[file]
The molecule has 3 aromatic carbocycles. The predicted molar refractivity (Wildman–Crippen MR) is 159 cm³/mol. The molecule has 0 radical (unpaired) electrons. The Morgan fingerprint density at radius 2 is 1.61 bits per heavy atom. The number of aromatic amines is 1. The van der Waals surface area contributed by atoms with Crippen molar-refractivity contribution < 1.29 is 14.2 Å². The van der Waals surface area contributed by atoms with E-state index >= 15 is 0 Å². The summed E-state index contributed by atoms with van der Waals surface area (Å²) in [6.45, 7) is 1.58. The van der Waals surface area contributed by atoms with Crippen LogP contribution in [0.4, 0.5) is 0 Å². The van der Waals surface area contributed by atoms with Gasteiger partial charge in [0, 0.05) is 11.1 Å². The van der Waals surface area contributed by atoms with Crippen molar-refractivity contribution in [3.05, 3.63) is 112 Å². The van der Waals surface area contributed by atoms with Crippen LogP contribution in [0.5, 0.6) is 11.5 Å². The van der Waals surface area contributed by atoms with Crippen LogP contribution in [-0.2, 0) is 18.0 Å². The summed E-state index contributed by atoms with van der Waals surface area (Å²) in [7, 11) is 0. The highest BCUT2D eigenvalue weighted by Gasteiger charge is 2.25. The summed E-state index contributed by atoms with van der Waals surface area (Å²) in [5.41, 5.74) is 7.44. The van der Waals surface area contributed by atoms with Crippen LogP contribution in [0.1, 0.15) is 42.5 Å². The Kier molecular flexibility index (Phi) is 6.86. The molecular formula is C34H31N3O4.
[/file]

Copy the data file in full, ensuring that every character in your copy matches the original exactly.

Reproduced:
The molecule has 3 aromatic carbocycles. The predicted molar refractivity (Wildman–Crippen MR) is 159 cm³/mol. The molecule has 0 radical (unpaired) electrons. The Morgan fingerprint density at radius 2 is 1.61 bits per heavy atom. The number of aromatic amines is 1. The van der Waals surface area contributed by atoms with Crippen molar-refractivity contribution < 1.29 is 14.2 Å². The van der Waals surface area contributed by atoms with E-state index >= 15 is 0 Å². The summed E-state index contributed by atoms with van der Waals surface area (Å²) in [6.45, 7) is 1.58. The van der Waals surface area contributed by atoms with Crippen LogP contribution in [0.4, 0.5) is 0 Å². The van der Waals surface area contributed by atoms with Gasteiger partial charge in [0, 0.05) is 11.1 Å². The van der Waals surface area contributed by atoms with Crippen molar-refractivity contribution in [3.05, 3.63) is 112 Å². The van der Waals surface area contributed by atoms with Crippen LogP contribution in [0.5, 0.6) is 11.5 Å². The van der Waals surface area contributed by atoms with Crippen LogP contribution in [-0.2, 0) is 18.0 Å². The summed E-state index contributed by atoms with van der Waals surface area (Å²) in [7, 11) is 0. The highest BCUT2D eigenvalue weighted by Gasteiger charge is 2.25. The summed E-state index contributed by atoms with van der Waals surface area (Å²) in [5.41, 5.74) is 7.44. The van der Waals surface area contributed by atoms with Crippen LogP contribution in [0.1, 0.15) is 42.5 Å². The Kier molecular flexibility index (Phi) is 6.86. The molecular formula is C34H31N3O4.